A cold winter breeze whispers against my skin where I wait, under a star-spangled obsidian cloak. Diamonds in the night sky wink and twinkle, as far as the eye can see.

The birds sense it first, the coming of morning. In the distance, the flute-like, liquid gold song of the blackbird, mellow and melodious, a virtuoso heralding the approach of the new day.

I wrap my shawl closer around me, thin protection against the cold night air. It’s late winter, the nights are getting shorter. Spring is just around the corner, but it will be a while yet before its growing warmth is upon us.

The blackbird is soon joined by the powerful voice of the robin, whistling and trilling his upbeat song, the two birds in competition with one another but, at the same time, united in a joyful melody. I sigh with contentment, my spirits lifting further as the tiny Jenny wren adds her powerful warble to the avian ensemble, the volume of her song belying her diminutive size.

I could go back indoors now, but why miss the rest of the choir. One wouldn’t go to the theatre, only to leave after the musicians have warmed up. There is something so unique about nature’s symphony. I can almost imagine Mother Earth nodding her head in time to the musical arrangement.

The next voice in the chorus is that of the song thrush chaining melodious whistles, then grating and chattering; rinse and repeat. Repetition is his forte and his mimicry is sublime, especially when he introduces the cuckoos call to the morning chorus in the heart of winter. He’s soon joined by his cousin, the mistle thrush, his song more shrill, but with a dreamy, ethereal quality.

The sky is lighter now, a gentle gradient of midnight blue through to cerulean and the palest turquoise on the horizon, mingling with soft golden light as the sun sheds his glow upon distant skies.

The orchestra’s become a joyous cacophony, too hard to identify individual voices. And, finally, it’s accompanied by my heart, a tympanic beat welcoming the new day.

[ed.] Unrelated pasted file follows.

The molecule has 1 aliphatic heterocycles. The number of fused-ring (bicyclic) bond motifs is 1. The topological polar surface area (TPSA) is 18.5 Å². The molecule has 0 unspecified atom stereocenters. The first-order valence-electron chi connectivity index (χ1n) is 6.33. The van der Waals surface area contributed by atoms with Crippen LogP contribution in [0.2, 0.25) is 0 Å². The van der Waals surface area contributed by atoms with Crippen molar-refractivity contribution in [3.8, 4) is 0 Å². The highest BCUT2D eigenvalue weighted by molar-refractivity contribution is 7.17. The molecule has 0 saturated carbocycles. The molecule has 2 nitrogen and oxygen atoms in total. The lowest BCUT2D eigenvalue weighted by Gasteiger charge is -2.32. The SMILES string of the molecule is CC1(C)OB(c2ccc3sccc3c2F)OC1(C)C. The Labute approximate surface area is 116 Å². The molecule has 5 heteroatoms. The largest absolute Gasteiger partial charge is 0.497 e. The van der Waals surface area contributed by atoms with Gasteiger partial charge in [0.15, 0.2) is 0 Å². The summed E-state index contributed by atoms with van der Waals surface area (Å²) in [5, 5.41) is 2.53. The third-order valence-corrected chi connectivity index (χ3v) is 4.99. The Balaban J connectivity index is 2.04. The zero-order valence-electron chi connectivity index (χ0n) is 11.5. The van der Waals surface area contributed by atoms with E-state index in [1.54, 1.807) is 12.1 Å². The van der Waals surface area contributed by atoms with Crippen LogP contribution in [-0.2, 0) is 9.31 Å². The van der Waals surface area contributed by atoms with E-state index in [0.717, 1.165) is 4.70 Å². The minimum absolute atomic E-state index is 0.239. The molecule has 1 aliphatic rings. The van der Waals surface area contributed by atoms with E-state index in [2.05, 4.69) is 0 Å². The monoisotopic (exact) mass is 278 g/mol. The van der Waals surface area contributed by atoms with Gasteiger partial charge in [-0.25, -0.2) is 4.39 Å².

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Linda Rock
Linda Rock (@linda-rock)
11 months ago

What a lovely, descriptive, representation of early morning birdsong Carrie. I could almost hear that ‘joyous cacophony’. A really uplifting story.

Andrew Carter
Andrew Carter (@andrew-carter)
11 months ago

A lovely nature story, Carrie. I wouldn’t classify myself as a bird watcher but I do like watching them in the garden, or at sea, and I really enjoy their songs. Whether it’s a baby duck’s trilling, a currawong’s rich chorus, or a cockatoo shrieking, I love their lyrical conversations. And I can totally relate to insomnia and watching the light of dawn and listening to the warbling of doves as they call to each other from my neighbour’s roof. So I totally relate this read.

Christer Norrlof
Christer Norrlof (@christer-norrlof)
11 months ago

What a lovely description of an early morning’s bird concert, Carrie! It is obvious that you have a lot of knowledge in the subject and you pass it on to us in an entertaining and informative way. Here, in the south of Colombia, we have a lot of birds too, and I love their singing, but I have no idea what they look like or what they are called.

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Eric Radcliffe
Eric Radcliffe (@eric-radcliffe)
11 months ago

Hello Carrie, what a lovely expression of just one of nature’s gifts, the musical gift of the birds. And yet when you think it is also a language too. I remember some years back visiting a museum and seeing the Birds of Paradise in what can only be described as another aspect of love. But I also thought – I hope that they were natural deaths, just like those who collect butterflies, I hoped so. So back to your story. Yes nature is just more than we could ever imagine. Thank you for reminding us of that fact – Eric.

Lotchie Carmelo
Lotchie Carmelo (@lotchie-carmelo)
10 months ago

Wow. I love birds. I love nature. That’s why I relate to this story. I love listening to the bird song and other animals especially during noon time while having relaxation after the farming. There are many kinds of birds here in my place because I am living at the foot of Mt. Malindang in the province of Misamis Occidental.

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Lotchie Carmelo
Lotchie Carmelo (@lotchie-carmelo)
10 months ago
Reply to  Carrie OLeary

You’re most welcome. Hope to read more stories like this one here.

Fuji
Fuji (@fuji)
8 months ago

Carrie, I just listened to you read this story and I was enraptured. I had previously read the story and enjoyed it very much, but hearing your voice gave it a whole new dimension. I especially like the part where you said leaving now would be like leaving the theater just after the orchestra has warmed up! So beautifully expressed. Thank you for your deep love of nature, and for sharing it with all of us in a myriad of ways.

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